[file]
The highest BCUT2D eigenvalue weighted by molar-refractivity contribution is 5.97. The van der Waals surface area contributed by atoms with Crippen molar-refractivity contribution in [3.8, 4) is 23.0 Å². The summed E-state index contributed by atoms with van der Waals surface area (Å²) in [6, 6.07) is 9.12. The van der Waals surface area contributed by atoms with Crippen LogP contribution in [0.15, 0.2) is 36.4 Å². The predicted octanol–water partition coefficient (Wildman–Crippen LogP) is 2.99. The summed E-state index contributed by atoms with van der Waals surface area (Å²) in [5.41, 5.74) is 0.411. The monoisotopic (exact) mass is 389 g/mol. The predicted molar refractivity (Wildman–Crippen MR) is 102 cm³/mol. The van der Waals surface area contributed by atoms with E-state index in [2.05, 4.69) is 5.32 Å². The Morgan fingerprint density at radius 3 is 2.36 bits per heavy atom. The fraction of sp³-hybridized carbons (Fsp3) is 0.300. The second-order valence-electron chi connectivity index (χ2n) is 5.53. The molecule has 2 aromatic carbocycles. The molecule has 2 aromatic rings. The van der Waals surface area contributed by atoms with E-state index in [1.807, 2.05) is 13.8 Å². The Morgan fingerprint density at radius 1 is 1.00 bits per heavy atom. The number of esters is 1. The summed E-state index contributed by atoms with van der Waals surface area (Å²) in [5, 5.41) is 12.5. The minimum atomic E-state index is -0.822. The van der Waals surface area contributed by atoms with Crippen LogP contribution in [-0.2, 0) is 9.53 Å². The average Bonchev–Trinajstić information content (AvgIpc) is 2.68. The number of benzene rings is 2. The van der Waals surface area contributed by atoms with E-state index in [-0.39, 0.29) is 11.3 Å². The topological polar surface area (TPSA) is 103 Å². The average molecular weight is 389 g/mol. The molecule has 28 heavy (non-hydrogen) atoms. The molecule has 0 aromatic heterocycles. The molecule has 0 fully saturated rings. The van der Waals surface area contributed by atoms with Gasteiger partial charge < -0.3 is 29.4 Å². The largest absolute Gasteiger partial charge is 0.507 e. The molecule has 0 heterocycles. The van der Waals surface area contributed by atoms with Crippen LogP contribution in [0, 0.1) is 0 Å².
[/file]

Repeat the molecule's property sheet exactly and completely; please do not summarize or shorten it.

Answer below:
The highest BCUT2D eigenvalue weighted by molar-refractivity contribution is 5.97. The van der Waals surface area contributed by atoms with Crippen molar-refractivity contribution in [3.8, 4) is 23.0 Å². The summed E-state index contributed by atoms with van der Waals surface area (Å²) in [6, 6.07) is 9.12. The van der Waals surface area contributed by atoms with Crippen LogP contribution in [0.15, 0.2) is 36.4 Å². The predicted octanol–water partition coefficient (Wildman–Crippen LogP) is 2.99. The summed E-state index contributed by atoms with van der Waals surface area (Å²) in [5.41, 5.74) is 0.411. The monoisotopic (exact) mass is 389 g/mol. The predicted molar refractivity (Wildman–Crippen MR) is 102 cm³/mol. The van der Waals surface area contributed by atoms with E-state index in [2.05, 4.69) is 5.32 Å². The Morgan fingerprint density at radius 3 is 2.36 bits per heavy atom. The fraction of sp³-hybridized carbons (Fsp3) is 0.300. The second-order valence-electron chi connectivity index (χ2n) is 5.53. The molecule has 2 aromatic carbocycles. The molecule has 2 aromatic rings. The van der Waals surface area contributed by atoms with E-state index in [1.807, 2.05) is 13.8 Å². The Morgan fingerprint density at radius 1 is 1.00 bits per heavy atom. The number of esters is 1. The summed E-state index contributed by atoms with van der Waals surface area (Å²) in [5, 5.41) is 12.5. The minimum atomic E-state index is -0.822. The van der Waals surface area contributed by atoms with Crippen LogP contribution in [-0.2, 0) is 9.53 Å². The average Bonchev–Trinajstić information content (AvgIpc) is 2.68. The number of benzene rings is 2. The van der Waals surface area contributed by atoms with E-state index in [-0.39, 0.29) is 11.3 Å². The topological polar surface area (TPSA) is 103 Å². The average molecular weight is 389 g/mol. The molecule has 28 heavy (non-hydrogen) atoms. The molecule has 0 aromatic heterocycles. The molecule has 0 fully saturated rings. The van der Waals surface area contributed by atoms with Gasteiger partial charge < -0.3 is 29.4 Å². The largest absolute Gasteiger partial charge is 0.507 e. The molecule has 0 heterocycles. The van der Waals surface area contributed by atoms with Crippen LogP contribution in [0, 0.1) is 0 Å².